1 Tintin au pays des Soviets, .
2 Tintin au Congo.
3 Tintin en Amerique.
4 Les Cigares du Pharaon.
5 Le Lotus bleu, .
6 L'Oreille cassee, .
7 L'Ile Noire.
8 Le Sceptre d'Ottokar, .
9 Le Crabe aux pinces d'or, .
10 L Etoile mystérieuse, .
11 Le Secret de la Licorne, .
12 Le Tresor de Rackham le Rouge
13 Les Sept Boules de cristal, .
15 Tintin au pays de l'or noir.
16 Objectif Lune, .
17 On a marche sur la Lune, .
18 L'Affaire Tournesol, .
19 Coke en stock.
20 Tintin au Tibet
21 Les Bijoux de la Castafiore.
22 Vol 714 pour Sydney.
23 Tintin et les Picaros
24 Tintin et le lac aux requins
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The Adventures of Tintin (Les Aventures de Tintin) is a series of classic comic books created by Belgian artist Georges Remi (1907 1983), who wrote under the pen name of Herge. The series is one of the most popular European comics of the 20th century, with translations published in more than 50 languages and more than 200 million copies of the books sold to date.]
The series first appeared in French in Le Petit Vingtieme, a children's supplement to the Belgian newspaper Le XXe Siecle on 10 January 1929. The success of the series saw the serialized strips published in Belgium's leading newspaper Le Soir, collected into a series of 24 albums, spun into a successful Tintin magazine, and adapted for film, radio, television and theater.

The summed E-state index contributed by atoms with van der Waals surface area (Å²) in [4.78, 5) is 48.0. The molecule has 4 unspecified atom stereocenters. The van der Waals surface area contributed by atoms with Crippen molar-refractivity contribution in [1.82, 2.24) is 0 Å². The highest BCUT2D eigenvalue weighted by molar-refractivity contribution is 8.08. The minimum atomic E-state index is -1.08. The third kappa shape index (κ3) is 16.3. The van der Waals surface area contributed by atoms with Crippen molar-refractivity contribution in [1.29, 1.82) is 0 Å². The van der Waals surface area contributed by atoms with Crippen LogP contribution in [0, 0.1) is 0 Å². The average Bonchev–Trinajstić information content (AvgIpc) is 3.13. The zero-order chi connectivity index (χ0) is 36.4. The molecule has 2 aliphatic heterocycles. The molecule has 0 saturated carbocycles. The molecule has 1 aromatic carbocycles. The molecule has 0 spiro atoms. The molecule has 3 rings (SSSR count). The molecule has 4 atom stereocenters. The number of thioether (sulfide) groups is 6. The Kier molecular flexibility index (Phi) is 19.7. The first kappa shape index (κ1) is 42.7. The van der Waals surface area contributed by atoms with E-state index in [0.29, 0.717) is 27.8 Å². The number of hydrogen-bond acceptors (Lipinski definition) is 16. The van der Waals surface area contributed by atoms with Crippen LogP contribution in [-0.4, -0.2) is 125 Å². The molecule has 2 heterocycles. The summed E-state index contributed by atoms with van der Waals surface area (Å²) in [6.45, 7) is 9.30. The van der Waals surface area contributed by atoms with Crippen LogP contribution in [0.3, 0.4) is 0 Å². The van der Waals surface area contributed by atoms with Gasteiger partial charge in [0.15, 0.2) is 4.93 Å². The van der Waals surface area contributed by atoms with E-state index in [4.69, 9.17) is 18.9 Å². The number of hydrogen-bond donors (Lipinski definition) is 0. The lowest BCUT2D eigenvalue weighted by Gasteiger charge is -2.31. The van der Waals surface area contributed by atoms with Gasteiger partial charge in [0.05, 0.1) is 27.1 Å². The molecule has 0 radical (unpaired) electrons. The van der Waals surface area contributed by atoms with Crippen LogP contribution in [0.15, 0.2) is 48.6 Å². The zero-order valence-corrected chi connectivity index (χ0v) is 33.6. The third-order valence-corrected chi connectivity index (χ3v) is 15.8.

Set during a largely realistic 20th century, the hero of the series is Tintin, a young Belgian reporter. He is aided in his adventures by his faithful fox terrier dog, Snowy(Milou in French). Later, popular additions to the cast included the brash and cynical Captain Haddock, the highly intelligent but hearing-impaired Professor Calculus (Professeur Tournesol) and other supporting characters such as the incompetent detectives Thomson and Thompson (Dupont et Dupond). Herge himself features in several of the comics as a background character, as do his assistants in some instances.
The comic strip series has long been admired for its clean, expressive drawings in Herge's signature ligne claire style. It s engaging,] well-researched plots straddle a variety of genres: swashbuckling adventures with elements of fantasy, mysteries, political thrillers, and science fiction. The stories within the Tintin series always feature slapstick humor, offset in later albums by dashes of sophisticated satire and political/cultural commentary.
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